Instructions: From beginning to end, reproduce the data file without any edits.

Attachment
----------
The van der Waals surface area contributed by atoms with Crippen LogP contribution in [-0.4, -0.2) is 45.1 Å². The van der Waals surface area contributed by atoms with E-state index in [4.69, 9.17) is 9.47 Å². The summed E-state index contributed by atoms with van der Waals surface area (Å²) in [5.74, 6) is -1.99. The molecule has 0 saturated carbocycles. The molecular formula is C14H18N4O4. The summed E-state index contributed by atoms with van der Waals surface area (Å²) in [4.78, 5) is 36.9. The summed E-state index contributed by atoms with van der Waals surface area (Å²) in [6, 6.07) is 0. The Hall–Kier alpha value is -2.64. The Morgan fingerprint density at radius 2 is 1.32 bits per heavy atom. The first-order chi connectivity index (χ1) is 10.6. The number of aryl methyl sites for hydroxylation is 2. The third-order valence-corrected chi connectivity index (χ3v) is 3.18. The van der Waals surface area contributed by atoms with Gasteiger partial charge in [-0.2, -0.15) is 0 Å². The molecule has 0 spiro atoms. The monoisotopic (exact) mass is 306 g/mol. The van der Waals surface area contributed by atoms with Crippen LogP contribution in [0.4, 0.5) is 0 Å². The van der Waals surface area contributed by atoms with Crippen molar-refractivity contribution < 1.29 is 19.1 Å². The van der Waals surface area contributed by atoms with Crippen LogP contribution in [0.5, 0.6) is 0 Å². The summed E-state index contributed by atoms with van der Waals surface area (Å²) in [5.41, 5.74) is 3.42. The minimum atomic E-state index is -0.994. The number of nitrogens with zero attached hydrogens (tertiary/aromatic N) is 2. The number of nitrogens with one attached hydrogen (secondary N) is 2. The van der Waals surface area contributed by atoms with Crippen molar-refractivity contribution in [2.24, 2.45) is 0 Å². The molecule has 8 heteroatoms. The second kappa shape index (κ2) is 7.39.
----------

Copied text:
The van der Waals surface area contributed by atoms with Crippen LogP contribution in [-0.4, -0.2) is 45.1 Å². The van der Waals surface area contributed by atoms with E-state index in [4.69, 9.17) is 9.47 Å². The summed E-state index contributed by atoms with van der Waals surface area (Å²) in [5.74, 6) is -1.99. The molecule has 0 saturated carbocycles. The molecular formula is C14H18N4O4. The summed E-state index contributed by atoms with van der Waals surface area (Å²) in [4.78, 5) is 36.9. The summed E-state index contributed by atoms with van der Waals surface area (Å²) in [6, 6.07) is 0. The Hall–Kier alpha value is -2.64. The Morgan fingerprint density at radius 2 is 1.32 bits per heavy atom. The first-order chi connectivity index (χ1) is 10.6. The number of aryl methyl sites for hydroxylation is 2. The third-order valence-corrected chi connectivity index (χ3v) is 3.18. The van der Waals surface area contributed by atoms with Gasteiger partial charge in [-0.2, -0.15) is 0 Å². The molecule has 0 spiro atoms. The monoisotopic (exact) mass is 306 g/mol. The van der Waals surface area contributed by atoms with Crippen LogP contribution in [0.4, 0.5) is 0 Å². The van der Waals surface area contributed by atoms with Crippen molar-refractivity contribution < 1.29 is 19.1 Å². The van der Waals surface area contributed by atoms with Crippen LogP contribution in [0.5, 0.6) is 0 Å². The summed E-state index contributed by atoms with van der Waals surface area (Å²) in [5.41, 5.74) is 3.42. The minimum atomic E-state index is -0.994. The number of nitrogens with zero attached hydrogens (tertiary/aromatic N) is 2. The number of nitrogens with one attached hydrogen (secondary N) is 2. The van der Waals surface area contributed by atoms with Crippen molar-refractivity contribution in [2.24, 2.45) is 0 Å². The molecule has 8 heteroatoms. The second kappa shape index (κ2) is 7.39.